All of that extra vegetal matter has another consequence: wort loss. “If you made a normal five-gallon batch,” says Johnson, “you would end up with three gallons.” In her experience, there may be five or six inches of hop matter at the bottom of the kettle at the end of brew day, she adds. She recommends planning for absorption by starting out brewing at least a seven-and-a-half-gallon batch to end up with the yield of a typical five-gallon recipe.
Why Fresh Hops Are Worth the Wait
Months of work, hours-long harvests, protecting your arms from brutal bines — all for one, maybe two batches of beer. So, why do these homebrewers do it?
The fresh-grown hops give Johnson’s beers a unique flavor she can’t achieve any other way. “You taste the hop and it’s dried form, it’s kind of a banana [flavor] — fresh banana versus a banana chip or an unripe banana. A banana is kind of bright, but not all the way right,” she says.
For Van Dijk, the most rewarding experience with his homegrown hops was collaborating with a local brewery on a saison. “I love the collab idea because my house is located less than a mile from the brewery … and I’m not sure there are many breweries that can say they brew downtown [in Louisville] and have a beer made with hops grown a mile away.”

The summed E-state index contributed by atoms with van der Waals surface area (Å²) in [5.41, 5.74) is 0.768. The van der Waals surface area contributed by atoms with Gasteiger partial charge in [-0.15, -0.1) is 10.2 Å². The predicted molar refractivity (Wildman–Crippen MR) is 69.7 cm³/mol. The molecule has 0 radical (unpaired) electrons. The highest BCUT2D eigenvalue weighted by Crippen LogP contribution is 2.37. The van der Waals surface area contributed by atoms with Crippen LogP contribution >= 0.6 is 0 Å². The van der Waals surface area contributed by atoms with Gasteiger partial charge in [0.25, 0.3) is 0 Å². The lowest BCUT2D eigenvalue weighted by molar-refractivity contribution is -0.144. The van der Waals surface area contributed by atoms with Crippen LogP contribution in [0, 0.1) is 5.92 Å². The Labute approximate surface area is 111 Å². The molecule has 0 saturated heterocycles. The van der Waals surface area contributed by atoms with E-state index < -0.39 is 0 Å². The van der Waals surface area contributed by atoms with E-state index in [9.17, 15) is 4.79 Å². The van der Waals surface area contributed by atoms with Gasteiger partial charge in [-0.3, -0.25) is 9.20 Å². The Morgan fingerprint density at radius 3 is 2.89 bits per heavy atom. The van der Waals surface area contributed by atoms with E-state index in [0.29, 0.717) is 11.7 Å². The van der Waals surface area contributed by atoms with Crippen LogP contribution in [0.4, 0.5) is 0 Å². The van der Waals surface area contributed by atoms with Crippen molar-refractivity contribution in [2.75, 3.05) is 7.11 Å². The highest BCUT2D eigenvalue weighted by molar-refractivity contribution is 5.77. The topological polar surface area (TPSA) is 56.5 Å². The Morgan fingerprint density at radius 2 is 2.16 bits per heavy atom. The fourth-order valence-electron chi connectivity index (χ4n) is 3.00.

Burrell has progressed in his hop-growing over the years, moving from pots on a balcony in Washington, D.C., to growing in the ground in his yard in Virginia with an ever-improving setup. He says “it’s pretty easy to do, and a fun project.” Every year, he brews a beer to highlight the flavor of his hops, and some of his favorites have been fall styles to highlight the “annual harvest” aspect of the ingredient. “All of mine have turned out great,” he says.
Next Step: Grow Your Own Fresh Hops
Fresh hops are very hard to source; even the best homebrew shops don’t have access to them. So, unless you have hops in the garden or know someone willing to share their precious harvest, it’s too late for you to brew a fresh-hopped beer this year. The good news is, it’s never too late to start planning your own hop-growing experiment for the next harvest. Stay tuned for everything you need to know to prep for, plant, and harvest your own hops, next up in BIY.